Drive for Change: Why improving trauma care belongs on the road safety agenda

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Emergency Trauma Care Services in Bangladesh
Trauma Registries and Trauma Service Improvement Programs can go a long way in treating injuries and even reducing fatalities from road traffic crashes in Bangladesh. Photo: The World Bank / Ismail Ferdous

Having worked on road safety in Bangladesh, a statistic that astonishes us is that the rate of road traffic fatalities in Bangladesh is 15.3 per 100,000 people, according to the World Health Organization. 

Over the years, road safety has become a critical development agenda in Bangladesh. As we sat down to pen our thoughts on road safety in Bangladesh, a wave of sadness washed over us. We recently lost a true champion for road safety in South Asia - Hartwig (Hart) Schafer, the former Vice President of the World Bank for the South Asia Region. Hart's passion and dedication to creating safer roads in Bangladesh and the broader region was unparalleled. His strong commitment and advocacy resulted in the approval of the Bangladesh Road Safety Project which will help the country achieve the Sustainable Development Goals on road safety by 2030.

What makes it even more alarming is that majority of the victims of road traffic crashes are young individuals, in the prime of their lives, and key contributors to the nation's economic growth.

Bangladesh’s road safety country data makes it abundantly clear that it is grappling with one of the world's highest road crash fatality rates. What makes it even more alarming is that majority of the victims of road traffic crashes are young individuals, in the prime of their lives, and key contributors to the nation's economic growth. These crashes loom large as the 9th leading cause for inpatient hospital admissions. This concerning trend underscores the urgent need to revamp and fortify our trauma care infrastructure to better support patients suffering from serious road crash injuries.

This brings us to the topic of trauma registries (TR) and trauma systems improvement programs (TSIP) that are expedient for structured and continuous assessment of trauma services and improvement of provision of care. These invaluable tools can be the linchpin for quality assurance and the adoption of evidence-based approaches to enhance hospital-based trauma care. Between 2021-22, with support from the World Bank’s Global Road Safety Facility and in partnership with the Ministry of Health and Family Welfare (MoHFW), Bangladesh embarked on a groundbreaking feasibility study. Led by the BRAC James P. Grant School of Public Health, this study spanned four high road crash fatality districts: Cumilla, Tangail, Bogra, and Jhenaidah.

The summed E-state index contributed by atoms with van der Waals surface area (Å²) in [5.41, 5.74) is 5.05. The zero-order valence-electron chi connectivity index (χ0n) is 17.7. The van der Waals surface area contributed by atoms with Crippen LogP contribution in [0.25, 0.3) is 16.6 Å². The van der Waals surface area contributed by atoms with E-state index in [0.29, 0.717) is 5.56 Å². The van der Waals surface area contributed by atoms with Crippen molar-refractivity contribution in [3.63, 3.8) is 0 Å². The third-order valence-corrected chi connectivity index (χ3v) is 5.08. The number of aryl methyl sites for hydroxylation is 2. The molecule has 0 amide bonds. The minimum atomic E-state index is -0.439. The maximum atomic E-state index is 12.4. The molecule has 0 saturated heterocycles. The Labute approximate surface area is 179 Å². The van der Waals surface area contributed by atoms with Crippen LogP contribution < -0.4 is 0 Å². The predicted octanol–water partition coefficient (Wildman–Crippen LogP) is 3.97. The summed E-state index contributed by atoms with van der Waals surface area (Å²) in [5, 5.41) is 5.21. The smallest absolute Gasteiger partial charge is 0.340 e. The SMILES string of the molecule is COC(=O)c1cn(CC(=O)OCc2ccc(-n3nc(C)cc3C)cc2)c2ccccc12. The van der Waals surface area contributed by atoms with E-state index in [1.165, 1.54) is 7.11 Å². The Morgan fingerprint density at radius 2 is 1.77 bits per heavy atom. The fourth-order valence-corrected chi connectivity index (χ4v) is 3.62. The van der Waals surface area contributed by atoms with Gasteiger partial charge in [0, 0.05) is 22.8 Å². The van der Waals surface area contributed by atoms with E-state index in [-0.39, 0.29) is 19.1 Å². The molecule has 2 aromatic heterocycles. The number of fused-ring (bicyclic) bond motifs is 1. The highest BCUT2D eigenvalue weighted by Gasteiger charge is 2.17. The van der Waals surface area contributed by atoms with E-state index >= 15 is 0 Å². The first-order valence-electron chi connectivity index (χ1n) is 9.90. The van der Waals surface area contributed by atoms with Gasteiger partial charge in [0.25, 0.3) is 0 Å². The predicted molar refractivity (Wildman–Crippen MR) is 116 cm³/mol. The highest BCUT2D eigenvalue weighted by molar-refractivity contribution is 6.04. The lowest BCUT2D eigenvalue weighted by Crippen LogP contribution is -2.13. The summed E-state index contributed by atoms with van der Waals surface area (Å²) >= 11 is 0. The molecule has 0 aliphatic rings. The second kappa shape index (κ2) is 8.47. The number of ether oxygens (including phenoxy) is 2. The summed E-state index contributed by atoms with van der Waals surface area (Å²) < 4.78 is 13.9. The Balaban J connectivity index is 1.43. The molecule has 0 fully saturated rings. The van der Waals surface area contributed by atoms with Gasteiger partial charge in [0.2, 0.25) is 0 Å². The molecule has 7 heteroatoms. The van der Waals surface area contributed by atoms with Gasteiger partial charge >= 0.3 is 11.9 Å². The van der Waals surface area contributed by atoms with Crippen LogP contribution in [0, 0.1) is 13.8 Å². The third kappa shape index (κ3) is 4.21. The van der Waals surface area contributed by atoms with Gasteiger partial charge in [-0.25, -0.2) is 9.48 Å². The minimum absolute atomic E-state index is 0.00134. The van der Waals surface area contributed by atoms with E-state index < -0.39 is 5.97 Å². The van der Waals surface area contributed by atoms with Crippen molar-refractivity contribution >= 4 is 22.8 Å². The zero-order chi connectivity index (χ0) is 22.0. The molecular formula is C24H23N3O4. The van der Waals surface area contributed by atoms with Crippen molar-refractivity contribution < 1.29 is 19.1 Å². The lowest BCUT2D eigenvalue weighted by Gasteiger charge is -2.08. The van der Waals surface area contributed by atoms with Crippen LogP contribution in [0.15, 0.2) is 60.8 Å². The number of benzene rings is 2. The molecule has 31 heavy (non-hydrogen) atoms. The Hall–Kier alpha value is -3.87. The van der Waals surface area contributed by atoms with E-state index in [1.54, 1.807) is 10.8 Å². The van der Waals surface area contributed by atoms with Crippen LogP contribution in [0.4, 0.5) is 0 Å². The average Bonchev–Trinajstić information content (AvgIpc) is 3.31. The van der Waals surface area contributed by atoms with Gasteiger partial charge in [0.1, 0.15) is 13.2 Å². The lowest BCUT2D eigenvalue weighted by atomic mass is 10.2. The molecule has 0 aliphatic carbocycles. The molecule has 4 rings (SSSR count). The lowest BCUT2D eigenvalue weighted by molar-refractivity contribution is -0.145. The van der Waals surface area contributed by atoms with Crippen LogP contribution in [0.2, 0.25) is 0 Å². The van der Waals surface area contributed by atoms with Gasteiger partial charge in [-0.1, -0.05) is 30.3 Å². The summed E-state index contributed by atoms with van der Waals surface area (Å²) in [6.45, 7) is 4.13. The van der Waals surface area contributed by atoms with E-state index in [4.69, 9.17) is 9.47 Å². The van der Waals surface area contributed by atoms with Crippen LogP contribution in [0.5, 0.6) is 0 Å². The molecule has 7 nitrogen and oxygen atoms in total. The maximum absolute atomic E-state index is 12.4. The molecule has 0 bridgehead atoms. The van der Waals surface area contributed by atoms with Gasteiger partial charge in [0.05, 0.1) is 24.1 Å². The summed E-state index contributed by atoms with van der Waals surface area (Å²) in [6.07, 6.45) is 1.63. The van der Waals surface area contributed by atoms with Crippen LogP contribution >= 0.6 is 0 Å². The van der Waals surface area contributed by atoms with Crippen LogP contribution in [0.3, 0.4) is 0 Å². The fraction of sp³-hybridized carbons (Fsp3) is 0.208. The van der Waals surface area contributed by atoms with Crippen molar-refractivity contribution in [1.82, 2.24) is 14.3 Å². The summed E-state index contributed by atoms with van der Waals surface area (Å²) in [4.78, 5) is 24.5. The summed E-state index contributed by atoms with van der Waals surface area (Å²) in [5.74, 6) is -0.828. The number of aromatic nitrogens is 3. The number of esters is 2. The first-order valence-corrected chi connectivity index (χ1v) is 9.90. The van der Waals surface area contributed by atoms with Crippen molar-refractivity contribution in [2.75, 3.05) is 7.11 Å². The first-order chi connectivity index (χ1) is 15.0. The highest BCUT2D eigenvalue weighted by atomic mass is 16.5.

What did we learn?

First, we learned that implementation of trauma registries was feasible and gathered crucial data for patient management, overcoming human and financial resource shortages. Second, we found that trauma registry implementation was easier in facilities with dedicated casualty departments, like medical college hospitals. Finally, we learned that trauma registries and trauma systems improvement programs improved trauma care by identifying and addressing gaps on a case-by-case basis, utilizing local resources.

The study clearly demonstrates the transformative potential of trauma registries and trauma system improvement programs. They provide a roadmap for how Bangladesh can adapt its healthcare infrastructure to respond effectively to road traffic injuries. By harnessing the power of data and tailoring interventions to the unique needs of each facility, the country is positioned to make leaps in trauma care, ultimately safeguarding the lives and well-being of its citizens.

So, what can we recommend based on this study?

First, the trauma response data collection tool needs to be simple, short and user friendly so that it can be implemented by regular staff in the emergency department of the hospitals. And just as important, health facilities will need to build up the capacity of health care providers working in the emergency rooms to manage acute trauma cases.

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Hartwig Schafer, World Bank Regional Director for South Asia at the Standard Helmet Launch event in Bangladesh.
Hartwig Schafer, the former World Bank Regional Director for South Asia, was an ardent advocate for road safety.

As evidence suggests, trauma registries and trauma systems improvement programs are potential game-changers in Bangladesh for treating injuries and even reducing fatalities from road traffic crashes. By implementing these vital interventions, we can save precious lives and reduce long term disabilities. Based on the study findings, the World Bank financed Bangladesh Road Safety Project will scale up these interventions in medical college hospitals in 25 high-fatality districts. As we advance with plans for better road safety in Bangladesh, we gratefully acknowledge Hart’s unwavering passion for this agenda and his vision of eliminating the tragic toll of road crash fatalities.

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Authors

Suresh Kunhi Mohammed

Senior Health Specialist in the Health, Nutrition and Population Global Practice of the World Bank

Ramim Ahmed

Communications Consultant

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